My wife loved the scenery, but I also enjoy the small-scale stuff. I would have been happy to spend an entire day photographing lichens on Cadillac Mountain (some photos here), or the tidepools along the coast (some photos here), but my wife thinks I’m a bit crazy.


My wife tried the classic Maine foods: boiled lobster, lobster roll, and blueberry pie…
FoodA295FoodB295FoodC295…but our favorite restaurant was the Tuscan Bistro in Freeport.TuscanBistro

We visited the Mount Desert Oceanarium for a guided nature walk around some pine forest and salt marsh, and a visit to its lobster hatchery. Since I used to work in a giant clam hatchery, and have visited hatcheries for other freshwater and marine species, I was glad to add lobster to my list.

We bought tickets for a whale-watching trip, but when we rounded the corner and saw the boat we’d ride, I had a reverse-JAWS moment. “We need a smaller boat. We’ve got to go back and get a smaller boat.” It was a triple-decker passenger ferry, designed to maximize internal passenger seating, not at-the-rails viewing area. Hundreds of people were waiting to board. But, we’d already paid, and as far as I know, it’s the only whale-watching boat in Bar Harbor. There are other outfits at other harbors, but I don’t know what type of boats they use.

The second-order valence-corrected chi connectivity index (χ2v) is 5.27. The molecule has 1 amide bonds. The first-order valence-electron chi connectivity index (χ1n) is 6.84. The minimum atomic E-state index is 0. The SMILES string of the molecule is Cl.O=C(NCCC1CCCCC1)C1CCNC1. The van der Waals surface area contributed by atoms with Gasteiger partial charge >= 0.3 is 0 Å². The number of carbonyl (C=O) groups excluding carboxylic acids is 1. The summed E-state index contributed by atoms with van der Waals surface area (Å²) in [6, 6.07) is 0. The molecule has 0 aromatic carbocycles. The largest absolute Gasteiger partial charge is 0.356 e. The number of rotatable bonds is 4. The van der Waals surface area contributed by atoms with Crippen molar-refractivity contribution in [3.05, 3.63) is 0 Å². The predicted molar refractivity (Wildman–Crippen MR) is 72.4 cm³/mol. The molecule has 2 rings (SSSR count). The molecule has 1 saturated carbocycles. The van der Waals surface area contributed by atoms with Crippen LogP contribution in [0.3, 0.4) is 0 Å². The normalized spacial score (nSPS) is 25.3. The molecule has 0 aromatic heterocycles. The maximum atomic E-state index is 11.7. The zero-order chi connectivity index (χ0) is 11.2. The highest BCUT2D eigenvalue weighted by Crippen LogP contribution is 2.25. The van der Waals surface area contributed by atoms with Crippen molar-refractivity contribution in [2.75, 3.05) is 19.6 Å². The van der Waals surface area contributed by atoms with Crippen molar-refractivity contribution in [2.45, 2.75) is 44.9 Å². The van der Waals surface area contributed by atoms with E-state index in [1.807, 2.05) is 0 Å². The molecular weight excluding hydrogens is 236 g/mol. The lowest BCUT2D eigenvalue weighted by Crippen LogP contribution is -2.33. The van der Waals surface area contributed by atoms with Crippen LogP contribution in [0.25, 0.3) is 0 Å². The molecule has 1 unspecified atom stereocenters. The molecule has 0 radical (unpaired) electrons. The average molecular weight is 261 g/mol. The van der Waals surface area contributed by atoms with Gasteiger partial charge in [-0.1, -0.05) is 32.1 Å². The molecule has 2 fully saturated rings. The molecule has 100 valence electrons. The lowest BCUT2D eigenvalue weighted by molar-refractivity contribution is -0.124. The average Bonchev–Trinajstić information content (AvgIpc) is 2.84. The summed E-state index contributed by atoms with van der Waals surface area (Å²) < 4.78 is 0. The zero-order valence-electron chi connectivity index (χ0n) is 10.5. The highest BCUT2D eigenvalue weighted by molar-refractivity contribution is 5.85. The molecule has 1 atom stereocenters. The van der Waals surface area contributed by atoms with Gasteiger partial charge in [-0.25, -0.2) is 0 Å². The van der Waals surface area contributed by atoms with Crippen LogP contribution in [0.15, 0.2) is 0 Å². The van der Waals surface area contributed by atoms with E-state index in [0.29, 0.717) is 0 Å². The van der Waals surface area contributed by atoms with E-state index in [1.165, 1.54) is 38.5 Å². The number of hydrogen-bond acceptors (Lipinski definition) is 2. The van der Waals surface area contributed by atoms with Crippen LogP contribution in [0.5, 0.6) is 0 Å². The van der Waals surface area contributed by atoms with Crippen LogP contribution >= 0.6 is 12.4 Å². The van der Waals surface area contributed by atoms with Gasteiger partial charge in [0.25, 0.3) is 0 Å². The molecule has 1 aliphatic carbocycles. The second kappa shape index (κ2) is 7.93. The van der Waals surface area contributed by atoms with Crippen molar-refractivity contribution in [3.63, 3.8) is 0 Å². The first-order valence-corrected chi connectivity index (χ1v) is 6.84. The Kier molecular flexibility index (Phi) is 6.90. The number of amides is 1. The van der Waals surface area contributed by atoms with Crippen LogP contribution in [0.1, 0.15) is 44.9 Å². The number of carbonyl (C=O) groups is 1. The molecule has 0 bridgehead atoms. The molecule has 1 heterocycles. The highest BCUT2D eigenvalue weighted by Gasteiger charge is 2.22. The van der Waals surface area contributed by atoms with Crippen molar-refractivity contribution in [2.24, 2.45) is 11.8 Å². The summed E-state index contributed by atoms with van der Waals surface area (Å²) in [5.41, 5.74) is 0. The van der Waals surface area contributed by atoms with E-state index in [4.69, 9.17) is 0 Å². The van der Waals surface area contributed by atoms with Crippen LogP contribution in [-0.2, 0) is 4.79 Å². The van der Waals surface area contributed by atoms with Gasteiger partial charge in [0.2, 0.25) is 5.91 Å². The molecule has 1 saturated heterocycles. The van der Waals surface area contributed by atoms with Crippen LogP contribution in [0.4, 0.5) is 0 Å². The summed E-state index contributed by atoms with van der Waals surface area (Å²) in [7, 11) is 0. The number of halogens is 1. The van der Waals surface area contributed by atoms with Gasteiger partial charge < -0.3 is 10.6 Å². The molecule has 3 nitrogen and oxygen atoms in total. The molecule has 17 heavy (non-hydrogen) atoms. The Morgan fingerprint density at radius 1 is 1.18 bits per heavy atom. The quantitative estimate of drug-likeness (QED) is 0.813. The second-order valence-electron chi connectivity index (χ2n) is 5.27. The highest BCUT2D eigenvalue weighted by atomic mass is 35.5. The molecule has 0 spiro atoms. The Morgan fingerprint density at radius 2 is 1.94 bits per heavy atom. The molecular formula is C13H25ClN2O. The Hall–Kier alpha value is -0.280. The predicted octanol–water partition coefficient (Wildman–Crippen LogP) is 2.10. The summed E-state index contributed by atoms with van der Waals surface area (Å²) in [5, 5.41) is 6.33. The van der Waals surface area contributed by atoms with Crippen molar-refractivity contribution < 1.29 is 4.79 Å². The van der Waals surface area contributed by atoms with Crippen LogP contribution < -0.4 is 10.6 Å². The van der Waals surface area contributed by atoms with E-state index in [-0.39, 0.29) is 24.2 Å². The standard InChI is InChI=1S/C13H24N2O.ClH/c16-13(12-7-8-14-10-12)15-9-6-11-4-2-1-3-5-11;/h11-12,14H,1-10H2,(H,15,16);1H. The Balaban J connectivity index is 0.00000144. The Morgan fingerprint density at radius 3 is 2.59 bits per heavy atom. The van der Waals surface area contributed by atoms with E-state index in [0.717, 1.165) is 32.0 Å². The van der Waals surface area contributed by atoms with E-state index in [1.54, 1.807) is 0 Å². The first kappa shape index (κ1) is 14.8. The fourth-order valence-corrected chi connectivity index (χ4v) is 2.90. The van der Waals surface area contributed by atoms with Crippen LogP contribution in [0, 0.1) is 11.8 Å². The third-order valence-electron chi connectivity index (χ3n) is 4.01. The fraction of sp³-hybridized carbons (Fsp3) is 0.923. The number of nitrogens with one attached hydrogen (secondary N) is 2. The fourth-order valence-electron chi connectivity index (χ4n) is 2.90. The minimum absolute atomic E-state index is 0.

whaletail295Whale going down

Our boat got close to a number of fin whales and humpback whales, but I mostly got glimpses between people’s heads from three ranks back. There was a rare experience where a newborn whale calf came up to the boat and eyeballed the humans for a good while, but I only heard about it afterwards. Near the end of the trip, as other passengers tired of the experience and went back to their i-phones, I got a couple of unobstructed views and even some photos, but I really wish I’d seen that calf.

whalepec295Whale waves goodbye with pectoral fin

On our way home from Bar Harbor, we stopped in Bangor because my wife wanted to take her picture at Stephen King’s house. Stephen King was responsible for my first job — I was one of the kids in the original “Children of the Corn” movie. My picture is on the back cover of the original VHS packaging.